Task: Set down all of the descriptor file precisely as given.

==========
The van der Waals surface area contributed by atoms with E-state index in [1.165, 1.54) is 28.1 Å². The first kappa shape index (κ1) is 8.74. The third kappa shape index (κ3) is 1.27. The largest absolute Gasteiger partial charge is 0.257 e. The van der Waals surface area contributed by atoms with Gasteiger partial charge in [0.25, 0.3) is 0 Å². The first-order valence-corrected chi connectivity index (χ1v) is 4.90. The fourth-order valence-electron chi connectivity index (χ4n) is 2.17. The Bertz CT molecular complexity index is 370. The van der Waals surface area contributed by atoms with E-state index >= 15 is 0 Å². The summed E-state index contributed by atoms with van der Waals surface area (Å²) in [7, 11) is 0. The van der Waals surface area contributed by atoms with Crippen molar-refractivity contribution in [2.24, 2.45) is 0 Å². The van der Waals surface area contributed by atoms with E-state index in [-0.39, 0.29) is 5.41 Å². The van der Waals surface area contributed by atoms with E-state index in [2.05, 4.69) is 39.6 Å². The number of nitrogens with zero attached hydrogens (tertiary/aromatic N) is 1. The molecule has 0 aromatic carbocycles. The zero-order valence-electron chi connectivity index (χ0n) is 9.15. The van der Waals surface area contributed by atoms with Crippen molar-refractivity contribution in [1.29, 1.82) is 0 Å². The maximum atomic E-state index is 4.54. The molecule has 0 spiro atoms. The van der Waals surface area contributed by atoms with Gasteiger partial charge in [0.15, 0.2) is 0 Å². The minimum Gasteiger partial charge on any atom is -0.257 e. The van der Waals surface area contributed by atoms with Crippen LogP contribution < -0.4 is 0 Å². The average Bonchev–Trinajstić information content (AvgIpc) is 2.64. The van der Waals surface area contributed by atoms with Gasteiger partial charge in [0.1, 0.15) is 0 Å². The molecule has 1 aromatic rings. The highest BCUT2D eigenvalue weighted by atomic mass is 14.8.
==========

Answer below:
The van der Waals surface area contributed by atoms with E-state index in [1.165, 1.54) is 28.1 Å². The first kappa shape index (κ1) is 8.74. The third kappa shape index (κ3) is 1.27. The largest absolute Gasteiger partial charge is 0.257 e. The van der Waals surface area contributed by atoms with Gasteiger partial charge in [0.25, 0.3) is 0 Å². The first-order valence-corrected chi connectivity index (χ1v) is 4.90. The fourth-order valence-electron chi connectivity index (χ4n) is 2.17. The Bertz CT molecular complexity index is 370. The van der Waals surface area contributed by atoms with E-state index >= 15 is 0 Å². The summed E-state index contributed by atoms with van der Waals surface area (Å²) in [7, 11) is 0. The van der Waals surface area contributed by atoms with Crippen molar-refractivity contribution in [2.24, 2.45) is 0 Å². The van der Waals surface area contributed by atoms with E-state index in [-0.39, 0.29) is 5.41 Å². The van der Waals surface area contributed by atoms with E-state index in [2.05, 4.69) is 39.6 Å². The number of nitrogens with zero attached hydrogens (tertiary/aromatic N) is 1. The molecule has 0 aromatic carbocycles. The zero-order valence-electron chi connectivity index (χ0n) is 9.15. The van der Waals surface area contributed by atoms with Crippen molar-refractivity contribution in [1.29, 1.82) is 0 Å². The maximum atomic E-state index is 4.54. The molecule has 0 spiro atoms. The van der Waals surface area contributed by atoms with Gasteiger partial charge in [0.15, 0.2) is 0 Å². The minimum Gasteiger partial charge on any atom is -0.257 e. The van der Waals surface area contributed by atoms with Crippen LogP contribution < -0.4 is 0 Å². The average Bonchev–Trinajstić information content (AvgIpc) is 2.64. The van der Waals surface area contributed by atoms with Gasteiger partial charge in [0.1, 0.15) is 0 Å². The molecule has 1 aromatic rings. The highest BCUT2D eigenvalue weighted by atomic mass is 14.8.